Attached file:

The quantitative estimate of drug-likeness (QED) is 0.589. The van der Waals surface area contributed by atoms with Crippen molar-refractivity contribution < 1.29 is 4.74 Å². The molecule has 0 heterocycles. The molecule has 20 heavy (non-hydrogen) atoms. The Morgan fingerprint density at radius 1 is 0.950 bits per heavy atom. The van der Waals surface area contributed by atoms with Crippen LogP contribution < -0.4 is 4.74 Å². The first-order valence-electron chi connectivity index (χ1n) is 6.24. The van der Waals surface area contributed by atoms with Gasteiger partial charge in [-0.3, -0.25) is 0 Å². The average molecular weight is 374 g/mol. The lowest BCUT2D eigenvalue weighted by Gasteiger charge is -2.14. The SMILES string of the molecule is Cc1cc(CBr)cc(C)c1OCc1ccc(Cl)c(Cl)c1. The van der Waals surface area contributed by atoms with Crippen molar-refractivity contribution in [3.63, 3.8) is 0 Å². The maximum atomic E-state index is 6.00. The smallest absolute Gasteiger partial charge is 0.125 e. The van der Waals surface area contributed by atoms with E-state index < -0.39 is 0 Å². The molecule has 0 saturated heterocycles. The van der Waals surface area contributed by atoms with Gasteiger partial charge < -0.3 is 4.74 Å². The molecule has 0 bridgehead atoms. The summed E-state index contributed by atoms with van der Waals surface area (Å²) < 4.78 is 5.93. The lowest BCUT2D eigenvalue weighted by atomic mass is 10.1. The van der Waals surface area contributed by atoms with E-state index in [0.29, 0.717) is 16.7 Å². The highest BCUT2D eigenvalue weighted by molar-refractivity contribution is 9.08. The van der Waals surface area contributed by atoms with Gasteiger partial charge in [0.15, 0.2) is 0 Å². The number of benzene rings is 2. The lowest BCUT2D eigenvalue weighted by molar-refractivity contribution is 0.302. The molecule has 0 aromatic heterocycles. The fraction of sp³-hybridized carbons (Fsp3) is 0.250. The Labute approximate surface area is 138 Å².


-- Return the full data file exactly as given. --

The quantitative estimate of drug-likeness (QED) is 0.589. The van der Waals surface area contributed by atoms with Crippen molar-refractivity contribution < 1.29 is 4.74 Å². The molecule has 0 heterocycles. The molecule has 20 heavy (non-hydrogen) atoms. The Morgan fingerprint density at radius 1 is 0.950 bits per heavy atom. The van der Waals surface area contributed by atoms with Crippen LogP contribution < -0.4 is 4.74 Å². The first-order valence-electron chi connectivity index (χ1n) is 6.24. The van der Waals surface area contributed by atoms with Gasteiger partial charge in [-0.3, -0.25) is 0 Å². The average molecular weight is 374 g/mol. The lowest BCUT2D eigenvalue weighted by Gasteiger charge is -2.14. The SMILES string of the molecule is Cc1cc(CBr)cc(C)c1OCc1ccc(Cl)c(Cl)c1. The van der Waals surface area contributed by atoms with Crippen molar-refractivity contribution in [3.63, 3.8) is 0 Å². The maximum atomic E-state index is 6.00. The smallest absolute Gasteiger partial charge is 0.125 e. The van der Waals surface area contributed by atoms with E-state index < -0.39 is 0 Å². The molecule has 0 saturated heterocycles. The van der Waals surface area contributed by atoms with Gasteiger partial charge < -0.3 is 4.74 Å². The molecule has 0 bridgehead atoms. The summed E-state index contributed by atoms with van der Waals surface area (Å²) < 4.78 is 5.93. The lowest BCUT2D eigenvalue weighted by atomic mass is 10.1. The van der Waals surface area contributed by atoms with E-state index in [0.29, 0.717) is 16.7 Å². The highest BCUT2D eigenvalue weighted by molar-refractivity contribution is 9.08. The van der Waals surface area contributed by atoms with Gasteiger partial charge in [0.15, 0.2) is 0 Å². The number of benzene rings is 2. The lowest BCUT2D eigenvalue weighted by molar-refractivity contribution is 0.302. The molecule has 0 aromatic heterocycles. The fraction of sp³-hybridized carbons (Fsp3) is 0.250. The Labute approximate surface area is 138 Å².